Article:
The Broken Witt Rebels have just completed a headline tour and widespread success seems to be knocking on their doors following the release of their debut album. They’ve given up their days jobs in order to seek fame and fortune, remember their values, and are prepared to work hard – but are still at a level where they’re worried about who’s going to steal their whiskey. “We piss on our amps too. No one else is going to want to take those,” announces drummer James Dudley. Having seen The Travelling Band the previous week, who famously had about £30,000 of equipment stolen from their van in 2014 (later successfully recovered), this is no mean consideration. And it’s true to say the ‘territorial pissings’ observation has us looking for tell-tale stains on their Orange cabinets as they take to the stage later on.
The band all see the obvious humour in the situation and at the same time demonstrate the unity and comradeship of the band, there being none of the bitterness that can lay heavy on older bands. As they settle down to ready themselves for the interview, I glance over at bassist, Luke Davis, and will admit to a bit of beard envy.
I’m always really interested to know what sort of music was playing in your house when you were growing up as kids.
Danny Core: My parents were Irish so we listened to a lot of stuff like the Wolftones and the Dubliners, country and Irish music. Then we always listened to the Stones and Zeppelin as well. And growing up in the 90s, Oasis obviously were massive. My brother was always playing them.
James Dudley: My Mum played a lot of Queen – really, really mad on Queen. My stepdad at the time played a lot of David Bowie, the Clash, the Rolling Stones, the Who, Led Zeppelin and Neil Diamond.
Luke Davies: My Mum was obsessed with Queen and she liked Michael Jackson, so that was on at the time.
James Tranter: Probably Dido and Alanis Morisette.
What are you currently listening to? What interests you?
Danny Core: Kaleo – we’ve toured with bands like Kaleo who we’re really into. Whiskey Myers, Cadillac 3, Alabama Shakes. Rival Sons – they’re the bands that we sort of like at the moment.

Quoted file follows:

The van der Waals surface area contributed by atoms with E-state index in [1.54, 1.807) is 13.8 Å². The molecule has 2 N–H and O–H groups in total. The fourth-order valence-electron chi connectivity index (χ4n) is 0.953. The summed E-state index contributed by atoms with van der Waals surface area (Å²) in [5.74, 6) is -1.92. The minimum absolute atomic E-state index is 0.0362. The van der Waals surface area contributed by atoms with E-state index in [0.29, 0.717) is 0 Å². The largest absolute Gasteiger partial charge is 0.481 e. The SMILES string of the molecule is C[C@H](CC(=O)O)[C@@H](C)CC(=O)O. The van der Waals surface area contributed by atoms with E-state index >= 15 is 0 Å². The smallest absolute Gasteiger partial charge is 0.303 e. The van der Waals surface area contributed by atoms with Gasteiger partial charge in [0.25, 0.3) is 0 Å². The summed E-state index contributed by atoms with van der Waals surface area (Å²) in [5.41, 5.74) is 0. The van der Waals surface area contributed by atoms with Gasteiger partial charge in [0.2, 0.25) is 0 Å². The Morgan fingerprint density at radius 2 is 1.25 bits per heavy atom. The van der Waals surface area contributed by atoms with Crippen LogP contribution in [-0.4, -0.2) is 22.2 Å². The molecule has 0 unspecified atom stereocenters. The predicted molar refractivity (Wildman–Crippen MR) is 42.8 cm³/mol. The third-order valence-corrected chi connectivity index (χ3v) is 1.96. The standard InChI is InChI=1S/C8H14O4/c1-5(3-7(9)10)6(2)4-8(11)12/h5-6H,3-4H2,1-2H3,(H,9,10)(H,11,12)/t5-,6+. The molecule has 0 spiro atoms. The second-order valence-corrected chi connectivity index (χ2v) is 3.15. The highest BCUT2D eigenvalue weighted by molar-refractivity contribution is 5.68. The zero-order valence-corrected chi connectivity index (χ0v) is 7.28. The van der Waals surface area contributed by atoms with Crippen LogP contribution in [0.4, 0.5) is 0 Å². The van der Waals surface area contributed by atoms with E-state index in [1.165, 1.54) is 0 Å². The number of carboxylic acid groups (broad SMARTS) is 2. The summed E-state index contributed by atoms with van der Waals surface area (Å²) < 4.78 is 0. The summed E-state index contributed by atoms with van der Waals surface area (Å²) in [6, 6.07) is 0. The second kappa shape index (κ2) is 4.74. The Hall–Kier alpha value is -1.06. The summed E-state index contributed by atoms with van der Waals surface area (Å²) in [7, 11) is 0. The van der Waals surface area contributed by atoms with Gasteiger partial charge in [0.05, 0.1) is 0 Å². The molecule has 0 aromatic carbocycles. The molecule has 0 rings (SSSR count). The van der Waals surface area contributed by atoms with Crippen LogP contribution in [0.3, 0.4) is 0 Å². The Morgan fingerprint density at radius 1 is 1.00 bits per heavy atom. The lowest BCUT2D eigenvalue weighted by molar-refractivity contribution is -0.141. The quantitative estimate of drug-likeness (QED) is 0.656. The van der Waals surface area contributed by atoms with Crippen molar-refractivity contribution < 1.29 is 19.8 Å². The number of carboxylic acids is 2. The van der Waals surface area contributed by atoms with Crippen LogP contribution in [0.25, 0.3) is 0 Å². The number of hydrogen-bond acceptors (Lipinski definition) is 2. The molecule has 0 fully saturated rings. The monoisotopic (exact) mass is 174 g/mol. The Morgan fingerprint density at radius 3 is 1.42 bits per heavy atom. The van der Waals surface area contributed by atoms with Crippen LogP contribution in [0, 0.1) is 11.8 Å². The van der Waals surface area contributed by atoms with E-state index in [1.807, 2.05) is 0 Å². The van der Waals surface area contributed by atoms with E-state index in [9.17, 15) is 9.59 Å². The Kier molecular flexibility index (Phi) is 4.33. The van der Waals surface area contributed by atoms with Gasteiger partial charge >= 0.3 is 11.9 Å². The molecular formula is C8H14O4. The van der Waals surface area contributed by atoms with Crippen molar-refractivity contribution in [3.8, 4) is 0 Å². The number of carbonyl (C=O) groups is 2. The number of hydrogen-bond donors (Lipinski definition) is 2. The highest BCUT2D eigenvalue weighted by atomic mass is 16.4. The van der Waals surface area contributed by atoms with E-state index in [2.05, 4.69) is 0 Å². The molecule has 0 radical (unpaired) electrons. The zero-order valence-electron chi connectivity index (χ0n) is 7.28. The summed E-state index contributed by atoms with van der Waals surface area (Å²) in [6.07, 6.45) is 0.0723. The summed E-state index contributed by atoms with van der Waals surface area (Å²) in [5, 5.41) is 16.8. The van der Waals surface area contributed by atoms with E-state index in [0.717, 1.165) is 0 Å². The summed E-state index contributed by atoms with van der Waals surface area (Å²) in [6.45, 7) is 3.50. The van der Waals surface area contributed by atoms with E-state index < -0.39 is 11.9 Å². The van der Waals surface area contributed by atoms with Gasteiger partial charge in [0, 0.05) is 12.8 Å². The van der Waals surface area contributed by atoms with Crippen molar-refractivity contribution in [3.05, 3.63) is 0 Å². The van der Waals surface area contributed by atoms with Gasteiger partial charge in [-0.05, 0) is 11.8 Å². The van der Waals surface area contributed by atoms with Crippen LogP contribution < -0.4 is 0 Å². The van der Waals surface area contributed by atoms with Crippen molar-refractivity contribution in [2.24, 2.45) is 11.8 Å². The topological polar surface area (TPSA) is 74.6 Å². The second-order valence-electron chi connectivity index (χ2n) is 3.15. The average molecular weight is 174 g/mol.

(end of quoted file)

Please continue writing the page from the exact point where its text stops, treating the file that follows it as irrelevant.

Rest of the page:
Luke Davies: We’re really enjoying the Nothing But Thieves album.
Given the level of record company interest you’ve had, what made you decide to sign to Spinefarm affiliate, Snakefarm Records, in the end?
James Tranter: I think it was the money (laughs). I think that’s why anyone signs to a label really – just for the money.
James Dudley: there was a lot of label interest and a lot of contracts went back and forth between many different labels. It was the team more than anything – it was the people involved at Spinefarm. It ticked a lot of boxes; they seemed friendly; they seemed approachable and they seemed really genuine. That was a key driver for us.
I understand the band’s name came from a random selection of newspaper headlines that you put together on the floor. Any thoughts about using a similar technique for songwriting as well?
Danny Core: We’re not that clever, I don’t think.
What are your real inspirations, then, for songwriting?
Luke Davies: I think most of our inspiration comes from real life experiences at the minute. I guess until we’re at that point where we haven’t really got anything to write about it would be great to look through a newspaper for a theme or something, but at the minute there’s just so many things we’ve been through that provide us with inspiration.
You’ve toured pretty relentlessly recently, including shows with Joanne Shaw Taylor, Kaleo, King King and Whiskey Myers – both in the UK and the United States. I wondered how the band were being received overseas, particularly in places likes Oklahoma, Arksansas and Texas?
James Dudley: They were great. They thought we were Australian for a while. At one of our shows we had people shouting, “put another shrimp on the barbie.” We replied, “We’re not Australian.” But yeah, great, great crowds – and we love the American people and their response. It seems like you have to wow or impress a lot quicker; or it seems like you’ve got to get their attention early and keep them occupied, whereas I think a British audience will give you a couple of songs first.